“They broke me from within. I found myself with comrades from the Chilean air force, whom I had known for 20 years, students of mine, who treated me like a criminal or a dog.” –General Alberto Bachelet, in a letter to his son, October 16, 1973
He refused to go along with the coup and was arrested at his office in the Chilean defense ministry on September 11, 1973. He was released that night, but a few days later his home was raided and he was brought to the Chilean air force academy where he was interrogated and tortured over a 30-hour period by some of his former colleagues. He was moved to the air force hospital and held incommunicado. A few weeks later he was sent home and placed under house arrest, then on December 18 authorities arrested him again and brought him to Santiago’s public jail.
Four months later a war tribunal began against “Bachelet and others.” But General Alberto Bachelet was already dead, having suffered a fatal heart attack while in prison. This blogger received an eyewitness account of Bachelet’s death from Nelson Morales Leal, a former army reserve officer so disturbed by the abuses committed in wake of the coup that while on a day pass he deliberately got himself arrested for disorderly conduct in order go get out of the army. Morales ended up in the same jail with Bachelet and other political detainees. He described how on March 12, 1974 he and his fellow prisoners were being herded out of their cells for lunch when Bachelet collapsed. Morales and other prisoners brought the general back to his cell, where he died. A sympathetic prison guard notified Radio Balmaceda, one of the slightly more independent radio stations still operating after the coup, and the subsequent broadcast prompted authorities to shut down the station.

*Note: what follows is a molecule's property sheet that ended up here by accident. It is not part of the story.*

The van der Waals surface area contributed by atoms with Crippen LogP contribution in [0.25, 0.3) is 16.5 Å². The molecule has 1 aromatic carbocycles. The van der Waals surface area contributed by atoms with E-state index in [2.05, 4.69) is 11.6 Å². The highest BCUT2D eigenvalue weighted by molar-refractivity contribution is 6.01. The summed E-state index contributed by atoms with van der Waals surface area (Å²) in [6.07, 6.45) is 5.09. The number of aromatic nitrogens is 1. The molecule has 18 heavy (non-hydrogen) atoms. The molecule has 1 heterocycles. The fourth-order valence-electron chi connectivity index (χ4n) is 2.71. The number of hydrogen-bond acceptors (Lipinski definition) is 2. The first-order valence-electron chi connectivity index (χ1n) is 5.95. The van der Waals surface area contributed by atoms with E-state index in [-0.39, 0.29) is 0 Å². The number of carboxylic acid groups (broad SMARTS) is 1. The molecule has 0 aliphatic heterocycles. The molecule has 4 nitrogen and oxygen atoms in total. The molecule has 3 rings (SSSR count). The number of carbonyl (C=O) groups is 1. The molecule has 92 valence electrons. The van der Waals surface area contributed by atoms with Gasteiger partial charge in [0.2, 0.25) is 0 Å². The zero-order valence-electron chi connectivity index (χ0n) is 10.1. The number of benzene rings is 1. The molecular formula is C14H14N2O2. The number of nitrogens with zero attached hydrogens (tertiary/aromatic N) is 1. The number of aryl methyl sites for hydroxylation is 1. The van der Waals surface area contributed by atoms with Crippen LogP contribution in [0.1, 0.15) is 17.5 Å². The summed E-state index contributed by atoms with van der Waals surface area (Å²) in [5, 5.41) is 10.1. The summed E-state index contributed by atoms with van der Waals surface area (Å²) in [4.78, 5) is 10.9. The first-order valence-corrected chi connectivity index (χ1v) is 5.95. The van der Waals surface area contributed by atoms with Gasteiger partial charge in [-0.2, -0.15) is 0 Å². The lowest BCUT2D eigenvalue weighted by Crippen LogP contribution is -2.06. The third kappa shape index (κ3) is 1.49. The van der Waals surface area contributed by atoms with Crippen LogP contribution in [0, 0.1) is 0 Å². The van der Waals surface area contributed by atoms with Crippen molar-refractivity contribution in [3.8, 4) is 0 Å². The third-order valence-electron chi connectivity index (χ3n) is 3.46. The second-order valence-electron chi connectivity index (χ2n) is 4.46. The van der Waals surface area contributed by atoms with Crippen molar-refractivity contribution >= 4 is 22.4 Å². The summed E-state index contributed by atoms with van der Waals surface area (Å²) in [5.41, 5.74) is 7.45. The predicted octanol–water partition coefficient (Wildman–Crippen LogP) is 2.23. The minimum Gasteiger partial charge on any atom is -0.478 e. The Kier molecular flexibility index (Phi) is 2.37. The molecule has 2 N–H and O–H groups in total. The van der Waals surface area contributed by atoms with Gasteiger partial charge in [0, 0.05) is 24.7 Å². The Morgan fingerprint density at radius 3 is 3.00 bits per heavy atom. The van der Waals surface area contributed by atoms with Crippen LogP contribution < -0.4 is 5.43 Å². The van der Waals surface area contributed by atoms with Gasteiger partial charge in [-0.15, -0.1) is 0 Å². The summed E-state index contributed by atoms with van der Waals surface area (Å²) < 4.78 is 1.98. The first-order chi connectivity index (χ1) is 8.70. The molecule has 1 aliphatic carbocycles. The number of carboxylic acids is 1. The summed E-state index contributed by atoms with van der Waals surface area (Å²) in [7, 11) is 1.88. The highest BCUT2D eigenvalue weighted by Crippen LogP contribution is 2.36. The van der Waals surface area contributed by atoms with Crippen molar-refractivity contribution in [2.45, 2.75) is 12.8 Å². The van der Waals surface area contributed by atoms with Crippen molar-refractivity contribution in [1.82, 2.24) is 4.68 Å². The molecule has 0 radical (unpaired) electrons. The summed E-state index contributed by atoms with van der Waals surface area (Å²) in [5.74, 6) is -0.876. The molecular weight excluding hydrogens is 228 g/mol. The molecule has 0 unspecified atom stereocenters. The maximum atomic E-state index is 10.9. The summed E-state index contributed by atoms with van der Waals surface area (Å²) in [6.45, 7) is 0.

Bachelet might never have imagined that his daughter Michelle would one day become Latin America’s first female defense minister, and later Chile’s first woman president.And now an investigation has opened into the circumstances of his death, led by the same judge who led the recent inquiry into the death of former president Salvador Allende (which was deemed to have been a suicide). Judge Mario Carroza told Radio Cooperativa that he would review the case, which was presented by a group of relatives of political prisoners who died during the 1973-1990 military regime.